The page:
True or false: everything in Ancient Egypt was neon pink
At first glance, Katy Perry’s latest music video, the Egypt-themed fantasy “Dark Horse,” seems to bear little resemblance to actual Egyptian history — but you might want to look twice. The clip’s director says there’s good reason for the Egyptian references, and prominent Egyptologists say that reason is good enough for them.
“[Perry] said that there’s actually a place in Egypt called Memphis, and she thought it was so interesting that Juicy J is from Memphis, Tenn.,” explains director Mathew Cullen. “She basically came to me and said, ‘I want to do something Egyptian and I want to combine it with Memphis hip-hop.’ That’s music to my ears — when an artist has a couple concepts that they want to mash up to create something fresh.”
Cullen says that while there was no on-site Egyptologist involved in the Los Angeles video shoot, they researched the period online to better “respect the symbolism” while having fun. Though Perry has been criticized for appropriating the symbols and images of other cultures — and has been under attack for “Dark Horse” for the same reasons — Cullen says he believes that while it’s dangerous to rip things directly from modern cultures without adding anything to them, ancient Egypt is part of what he calls our “shared collective mythology.”
“We’re only here because we build on the stories of every human being since the beginning of mankind,” he says. “The most important thing is that when you create something, and this is actually something Katy and I worked to do — you bring a new spin to it.”
And as it so happens, Perry and Cullen (who also directed the “California Gurls” video) did a pretty good job building on those stories.
Full disclosure: when I called up some Egyptologists to ask them about Katy Perry, I was fully expecting them to trash the video. The inaccuracies in her similarly-themed performance of the song at the Brits have already been pointed out, and fans who are sticklers for history were turned off the video. But the reality was very different.
“I find this really very wonderful, but I’m willing to bend my formal standards,” says Robert K. Ritner, Professor of Egyptology at the University of Chicago. “Whoever put this together actually knew something about the myth of Cleopatra. There are a number of features in here that I could use in class.”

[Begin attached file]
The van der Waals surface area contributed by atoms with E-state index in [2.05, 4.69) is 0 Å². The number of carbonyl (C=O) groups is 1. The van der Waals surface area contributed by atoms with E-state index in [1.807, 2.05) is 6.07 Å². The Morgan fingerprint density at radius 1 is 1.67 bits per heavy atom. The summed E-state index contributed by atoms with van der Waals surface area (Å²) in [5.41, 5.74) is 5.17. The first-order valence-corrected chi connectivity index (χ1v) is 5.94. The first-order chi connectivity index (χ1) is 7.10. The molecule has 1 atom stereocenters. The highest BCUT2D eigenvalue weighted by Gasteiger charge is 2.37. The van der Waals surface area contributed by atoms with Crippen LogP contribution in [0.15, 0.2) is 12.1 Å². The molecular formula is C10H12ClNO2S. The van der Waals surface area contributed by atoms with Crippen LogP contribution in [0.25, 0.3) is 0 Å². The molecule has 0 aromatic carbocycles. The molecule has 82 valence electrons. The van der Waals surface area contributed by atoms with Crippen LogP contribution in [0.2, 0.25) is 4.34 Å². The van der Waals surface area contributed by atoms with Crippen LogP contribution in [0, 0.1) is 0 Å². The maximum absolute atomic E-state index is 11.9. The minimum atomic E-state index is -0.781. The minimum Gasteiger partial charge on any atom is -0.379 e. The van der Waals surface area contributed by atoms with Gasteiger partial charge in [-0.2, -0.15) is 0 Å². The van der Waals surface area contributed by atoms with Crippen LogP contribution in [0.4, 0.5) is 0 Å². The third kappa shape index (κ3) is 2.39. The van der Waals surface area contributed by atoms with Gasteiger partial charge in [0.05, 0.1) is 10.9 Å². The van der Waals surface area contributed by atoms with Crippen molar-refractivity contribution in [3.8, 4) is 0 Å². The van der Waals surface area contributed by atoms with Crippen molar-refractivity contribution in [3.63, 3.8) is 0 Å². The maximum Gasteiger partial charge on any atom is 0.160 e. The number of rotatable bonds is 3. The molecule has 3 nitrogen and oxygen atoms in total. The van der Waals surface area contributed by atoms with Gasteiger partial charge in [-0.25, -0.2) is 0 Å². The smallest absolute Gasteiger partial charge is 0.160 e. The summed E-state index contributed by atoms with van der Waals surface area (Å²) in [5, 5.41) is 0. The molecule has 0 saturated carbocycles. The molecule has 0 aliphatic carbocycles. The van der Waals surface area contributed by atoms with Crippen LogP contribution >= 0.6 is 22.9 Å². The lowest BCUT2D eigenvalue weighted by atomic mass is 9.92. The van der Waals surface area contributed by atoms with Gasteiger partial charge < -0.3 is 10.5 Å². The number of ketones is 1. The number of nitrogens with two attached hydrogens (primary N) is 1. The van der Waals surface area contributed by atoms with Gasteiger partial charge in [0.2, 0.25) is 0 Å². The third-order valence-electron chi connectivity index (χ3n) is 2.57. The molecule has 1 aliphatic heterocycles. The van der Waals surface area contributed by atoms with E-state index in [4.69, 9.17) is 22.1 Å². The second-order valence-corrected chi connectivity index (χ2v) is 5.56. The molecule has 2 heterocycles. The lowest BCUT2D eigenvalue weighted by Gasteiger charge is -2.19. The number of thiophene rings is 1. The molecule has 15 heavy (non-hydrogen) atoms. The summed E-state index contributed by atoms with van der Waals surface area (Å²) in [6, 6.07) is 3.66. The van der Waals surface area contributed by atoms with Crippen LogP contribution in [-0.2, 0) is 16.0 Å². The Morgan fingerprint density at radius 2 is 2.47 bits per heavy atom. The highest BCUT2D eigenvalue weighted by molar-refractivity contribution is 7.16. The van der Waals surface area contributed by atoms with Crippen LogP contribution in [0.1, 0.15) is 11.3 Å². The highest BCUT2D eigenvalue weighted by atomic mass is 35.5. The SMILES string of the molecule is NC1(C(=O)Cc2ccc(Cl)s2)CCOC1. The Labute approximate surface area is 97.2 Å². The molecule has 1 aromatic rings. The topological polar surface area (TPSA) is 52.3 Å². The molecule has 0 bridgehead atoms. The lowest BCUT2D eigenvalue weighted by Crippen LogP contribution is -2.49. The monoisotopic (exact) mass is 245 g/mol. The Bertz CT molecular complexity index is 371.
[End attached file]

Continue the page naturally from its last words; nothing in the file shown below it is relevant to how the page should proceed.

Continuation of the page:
Here are some of those points that get a hearty thumbs up, courtesy of Ritner and David P. Silverman, Professor of Egyptology at the University of Pennsylvania and Curator of Penn Museum’s Egyptian Section:
- The turquoise color seen in Perry’s make-up was used in Ancient Egypt; they often used colors inspired by nature, like the sky and water. Sealed tombs preserved the colors of their paintings, so historians can still tell what things would have looked like at the time.
- Queens like Cleopatra really did have significant power — and, though it didn’t include the lightning-bolt-style magic that’s seen in the video, there was a belief in divine royalty.
- The lyric about Aphrodite and Perry’s Greek-style dress have been called out by picky fans, but actually, they make perfect sense: Cleopatra wasn’t properly Egyptian; rather, she was descended from a Macedonian-Greek line, and her culture mixed Hellenic and Egyptian elements. In fact, Aphrodite is the analog to the Egyptian goddess Isis, who is represented by Perry’s winged ascent in the video.
- The “walk like an Egyptian” pose does have a reference point in ancient paintings. The artists didn’t use foreshortening, so the iconic pose was a Cubist-like attempt to portray three-dimensional people by showing them from different angles. It was not, however, a dance.
- The paintings on the wall behind Perry when she’s on the throne are clearly based on real tomb paintings.
- The scene with Perry and the snakes suggests a reference to Cleopatra’s suicide via asps. At the time of her death, Cleopatra was dressed as Isis, which also loops back to Perry growing wings in the video.
- The fan/monocle object Perry holds up shows the symbol of the Eye of Horus, a symbol of health and stability. (It has nothing to do with the Illuminati: “The many discussions of the Illuminati are nonsense,” says Ritner. Rather, the masonic imagery associated with the Illuminati is drawn from Egyptian imagery.)
- The cat references and the scene with Boo the dog may reference Roman anti-Cleopatra propaganda, which implied that she made Marc Antony her lap dog.
- Cullen and Perry even succeeded without trying: though Cullen says this wasn’t on purpose, Ritner sees a link between Perry getting a diamond grill to a myth that Cleopatra once dissolved a giant pearl in wine to demonstrate her wealth.
And even the parts that aren’t accurate at all — the Twinkies, for example — aren’t problematic. If Katy Perry fans do a little research about Ancient Egypt, they’ll follow a long line of people whose interest was sparked by Egypt-inspired pop-culture — from Boris Karloff’s mummy to Brendan Fraser’s, and from Betty Boop’s Cleopatra to Elizabeth Taylor’s.
“[Egypt has] always been a part of popular culture,” says Silverman. “It encourages people to think of these things, and some of those people actually begin to learn a lot.”